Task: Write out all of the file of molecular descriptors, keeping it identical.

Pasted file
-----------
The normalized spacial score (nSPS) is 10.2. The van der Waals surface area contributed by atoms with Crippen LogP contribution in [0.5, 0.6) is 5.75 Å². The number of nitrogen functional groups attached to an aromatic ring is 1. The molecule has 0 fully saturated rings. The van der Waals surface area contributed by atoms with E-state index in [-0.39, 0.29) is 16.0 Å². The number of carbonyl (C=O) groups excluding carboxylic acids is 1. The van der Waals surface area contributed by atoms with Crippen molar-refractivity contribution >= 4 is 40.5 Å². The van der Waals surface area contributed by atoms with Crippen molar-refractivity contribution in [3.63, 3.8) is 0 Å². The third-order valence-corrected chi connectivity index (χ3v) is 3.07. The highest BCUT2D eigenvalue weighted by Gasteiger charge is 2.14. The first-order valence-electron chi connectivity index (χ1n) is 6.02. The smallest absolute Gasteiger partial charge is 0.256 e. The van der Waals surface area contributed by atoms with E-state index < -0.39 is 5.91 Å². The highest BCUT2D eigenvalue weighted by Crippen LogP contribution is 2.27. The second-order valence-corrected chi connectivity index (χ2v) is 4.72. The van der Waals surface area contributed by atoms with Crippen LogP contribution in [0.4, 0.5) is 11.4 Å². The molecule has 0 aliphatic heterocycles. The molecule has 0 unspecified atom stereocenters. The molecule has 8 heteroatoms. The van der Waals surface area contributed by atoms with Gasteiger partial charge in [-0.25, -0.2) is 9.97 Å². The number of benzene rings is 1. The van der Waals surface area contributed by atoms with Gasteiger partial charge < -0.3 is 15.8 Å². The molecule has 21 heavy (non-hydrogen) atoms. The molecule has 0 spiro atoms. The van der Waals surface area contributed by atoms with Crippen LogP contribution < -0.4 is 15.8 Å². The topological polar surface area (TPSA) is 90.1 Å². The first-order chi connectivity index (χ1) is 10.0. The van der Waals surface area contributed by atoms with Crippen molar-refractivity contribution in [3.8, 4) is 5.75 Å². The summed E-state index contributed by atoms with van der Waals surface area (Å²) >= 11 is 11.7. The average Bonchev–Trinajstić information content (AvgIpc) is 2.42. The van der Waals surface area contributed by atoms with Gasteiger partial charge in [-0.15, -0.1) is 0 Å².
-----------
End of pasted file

The normalized spacial score (nSPS) is 10.2. The van der Waals surface area contributed by atoms with Crippen LogP contribution in [0.5, 0.6) is 5.75 Å². The number of nitrogen functional groups attached to an aromatic ring is 1. The molecule has 0 fully saturated rings. The van der Waals surface area contributed by atoms with E-state index in [-0.39, 0.29) is 16.0 Å². The number of carbonyl (C=O) groups excluding carboxylic acids is 1. The van der Waals surface area contributed by atoms with Crippen molar-refractivity contribution >= 4 is 40.5 Å². The van der Waals surface area contributed by atoms with Crippen molar-refractivity contribution in [3.63, 3.8) is 0 Å². The third-order valence-corrected chi connectivity index (χ3v) is 3.07. The highest BCUT2D eigenvalue weighted by Gasteiger charge is 2.14. The first-order valence-electron chi connectivity index (χ1n) is 6.02. The smallest absolute Gasteiger partial charge is 0.256 e. The van der Waals surface area contributed by atoms with E-state index < -0.39 is 5.91 Å². The highest BCUT2D eigenvalue weighted by Crippen LogP contribution is 2.27. The second-order valence-corrected chi connectivity index (χ2v) is 4.72. The van der Waals surface area contributed by atoms with Crippen LogP contribution in [0.4, 0.5) is 11.4 Å². The molecule has 0 aliphatic heterocycles. The molecule has 0 unspecified atom stereocenters. The molecule has 8 heteroatoms. The van der Waals surface area contributed by atoms with Gasteiger partial charge in [-0.25, -0.2) is 9.97 Å². The number of benzene rings is 1. The van der Waals surface area contributed by atoms with Gasteiger partial charge < -0.3 is 15.8 Å². The molecule has 21 heavy (non-hydrogen) atoms. The molecule has 0 spiro atoms. The van der Waals surface area contributed by atoms with Crippen LogP contribution < -0.4 is 15.8 Å². The topological polar surface area (TPSA) is 90.1 Å². The first-order chi connectivity index (χ1) is 10.0. The van der Waals surface area contributed by atoms with Crippen molar-refractivity contribution in [3.8, 4) is 5.75 Å². The summed E-state index contributed by atoms with van der Waals surface area (Å²) >= 11 is 11.7. The average Bonchev–Trinajstić information content (AvgIpc) is 2.42. The van der Waals surface area contributed by atoms with Gasteiger partial charge in [-0.15, -0.1) is 0 Å².